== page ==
For Holocaust scholar Dr. Efraim Zuroff, the building of the Nzhdeh monument is “an unfortunate mistake and is an insult to the victims of the Nazis and all those who fought against the Nazis”.

Not only did the government build a statue to Nzhdeh, they also gave his name to a village in Armenia’s southern Syunik province and to an avenue, a large square and a nearby metro station in Yerevan. Thus, he has become an extensively celebrated national hero in the country.

Unfortunately, he is not the only controversial historical figure in Armenia’s past whose hazardous legacy is commemorated and propagated by the country’s leaders in a way that sends a dangerous message to the society amid growing right-wing populist tendencies in official policymaking. Most prominently, the members of ASALA, an Armenian association that targeted and murdered Turkish diplomats around the world and, as such, arerecognized by many countries (including the United States of America) as a terrorist organization, are honoured as national heroes in the country.

Monte Melkonian, one of the leading figures of ASALA, is glorified by Armenians for having killed Turkish diplomats and for playing a leading role in Armenia’s war against Azerbaijan. Since Armenia gained independence in the early 1990s, statues have been built in his honour, his name has been given to educational institutions, and a foundation has been named after him. In the cemetery where he is buried, there is a memorial built in honour of ASALA. In 2014, in a live broadcast, another ASALA memorial was unveiled in the Armenian city of Vanadzor with the participation of the priests of the Armenian Apostolic Church and the national church of Armenia.

One of the most recent monuments to a war criminal was erected this year in the Armenian-dominated region of Samtkhe-Javakheti in Georgia. On January 20, the day the Azerbaijani people mourn the victims of a massacre committed by Soviet troops in Baku in 1990, Armenia ceremoniously opened a monument to Mikhail Avagyan, an Armenian military officer who took part in the extermination of hundreds of people in Khojaly village in Azerbaijan in 1992, the largest massacre committed during the conflict according the Human Rights Watch.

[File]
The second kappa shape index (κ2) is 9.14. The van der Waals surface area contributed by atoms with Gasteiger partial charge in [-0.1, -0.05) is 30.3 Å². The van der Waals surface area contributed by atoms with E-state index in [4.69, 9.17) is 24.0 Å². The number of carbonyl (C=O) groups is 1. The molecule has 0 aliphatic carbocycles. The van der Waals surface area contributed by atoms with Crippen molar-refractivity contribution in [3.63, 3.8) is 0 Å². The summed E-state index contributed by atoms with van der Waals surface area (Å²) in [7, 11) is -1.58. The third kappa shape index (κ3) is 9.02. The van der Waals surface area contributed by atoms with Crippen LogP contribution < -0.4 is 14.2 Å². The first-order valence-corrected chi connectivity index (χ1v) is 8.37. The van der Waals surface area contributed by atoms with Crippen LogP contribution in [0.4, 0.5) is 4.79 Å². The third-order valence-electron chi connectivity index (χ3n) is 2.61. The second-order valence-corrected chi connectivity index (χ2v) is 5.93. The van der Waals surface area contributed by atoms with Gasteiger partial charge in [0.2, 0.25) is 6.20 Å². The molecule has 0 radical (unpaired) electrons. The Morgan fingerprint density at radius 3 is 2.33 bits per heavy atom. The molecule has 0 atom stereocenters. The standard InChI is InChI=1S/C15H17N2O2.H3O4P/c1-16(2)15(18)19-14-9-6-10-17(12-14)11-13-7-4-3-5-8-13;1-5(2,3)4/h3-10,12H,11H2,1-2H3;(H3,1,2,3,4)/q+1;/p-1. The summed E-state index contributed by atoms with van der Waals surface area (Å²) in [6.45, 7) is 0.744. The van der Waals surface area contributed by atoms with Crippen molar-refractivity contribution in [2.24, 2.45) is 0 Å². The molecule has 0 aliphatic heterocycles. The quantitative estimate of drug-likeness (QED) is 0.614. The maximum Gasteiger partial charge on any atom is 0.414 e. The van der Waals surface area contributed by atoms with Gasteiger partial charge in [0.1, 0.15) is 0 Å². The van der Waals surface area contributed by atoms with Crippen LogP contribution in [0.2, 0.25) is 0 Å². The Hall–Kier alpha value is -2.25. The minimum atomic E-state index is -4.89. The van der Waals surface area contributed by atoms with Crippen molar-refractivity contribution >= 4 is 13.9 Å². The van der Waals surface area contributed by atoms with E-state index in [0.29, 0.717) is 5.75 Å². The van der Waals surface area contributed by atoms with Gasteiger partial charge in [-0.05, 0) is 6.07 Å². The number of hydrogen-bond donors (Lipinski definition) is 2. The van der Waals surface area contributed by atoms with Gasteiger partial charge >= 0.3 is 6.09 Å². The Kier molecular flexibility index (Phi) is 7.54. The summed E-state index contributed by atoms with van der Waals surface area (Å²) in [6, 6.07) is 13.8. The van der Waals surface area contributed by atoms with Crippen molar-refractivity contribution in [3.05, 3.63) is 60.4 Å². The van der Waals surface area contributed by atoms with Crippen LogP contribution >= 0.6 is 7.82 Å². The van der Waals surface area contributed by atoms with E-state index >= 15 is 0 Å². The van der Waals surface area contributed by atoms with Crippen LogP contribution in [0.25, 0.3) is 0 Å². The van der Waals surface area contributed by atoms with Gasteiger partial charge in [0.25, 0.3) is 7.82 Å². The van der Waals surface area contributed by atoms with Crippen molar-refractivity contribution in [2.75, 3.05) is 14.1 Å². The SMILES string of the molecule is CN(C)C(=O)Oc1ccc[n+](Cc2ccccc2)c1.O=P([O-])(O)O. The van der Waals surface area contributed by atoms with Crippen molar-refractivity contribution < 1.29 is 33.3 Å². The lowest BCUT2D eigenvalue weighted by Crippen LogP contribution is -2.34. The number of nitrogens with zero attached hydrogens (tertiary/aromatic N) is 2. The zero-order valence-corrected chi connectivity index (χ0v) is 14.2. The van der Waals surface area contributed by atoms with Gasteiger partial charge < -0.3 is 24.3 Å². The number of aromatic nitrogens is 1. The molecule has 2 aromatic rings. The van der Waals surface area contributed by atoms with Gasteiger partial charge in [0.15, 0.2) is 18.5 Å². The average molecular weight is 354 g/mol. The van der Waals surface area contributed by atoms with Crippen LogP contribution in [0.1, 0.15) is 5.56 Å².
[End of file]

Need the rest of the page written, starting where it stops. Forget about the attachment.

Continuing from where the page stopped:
Taking into account ongoing conflicts, the erection of statues of “national heroes” which, by international standards, fall into the category of ‘war criminals”, undermines the efforts promoted by the OSCE Minsk Group co-chairs “to prepare the populations for peace”, an initiative which deals with the resolution of the Armenian-Azerbaijani conflict and, in general, the international efforts for promoting reconciliation in the region. On the other hand, and more dangerously, these types of monuments justify and legitimize terrorist tactics in the pursuit of alleged national causes and encourage the next generation to follow suit.

Ostensibly, the memorials and statues to terrorists and Nazi collaborators do not revive the past in a neutral way; on the contrary, they honour a specific vision of the attitude of society toward the past and shape the collective memory in an unproductive way. 

The removal of these memorials from Armenia, following the example of the removal of statutes to colonialist leaders around the world and Confederate figures in the United States, is necessary to give due respect to thousands of victims. It would also be a good starting point for reconciliation between Armenia and its neighbours, makingan important contribution to the settlement of the violent conflicts in the region.

* Dr. Vasif Huseynov is a senior research fellow at the AIR Center and Adjunct Lecturer at Khazar University, Azerbaijan.

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Eastern Europe

Who really defends the Baltic States?

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About 500 U.S. troops arrived in Lithuania in October. This news is widely discussed all over the Baltic States and Europe. The issue of permanent NATO presence in Lithuania, Latvia and Estonia has been discussed for a decade. There is still no legal basis for this step, but NATO and Baltic authorities found the possibility to deploy troops on a long-term basis. The justification for such long deployment becomes participating in military exercises that take place almost continuously on the territory of the Baltic countries.

The U.S. armed forces are among the most powerful in the world. American soldiers participated in numerous wars, operations, missions and exercises. In the U.S. military persons have a lot of preferences and substantial allowances. The occupation of a military person attracts a lot of young men, even those who have criminal records. Unfortunately, the need of military personnel enforces the authorities to turn a blind eye to the criminal history of applicants.

Though some types of criminal activity are clearly disqualifying; other cases require a waiver, wherein the each service examines the circumstances surrounding the violation and makes a determination on qualification. Applicants require a waiver for enlistment.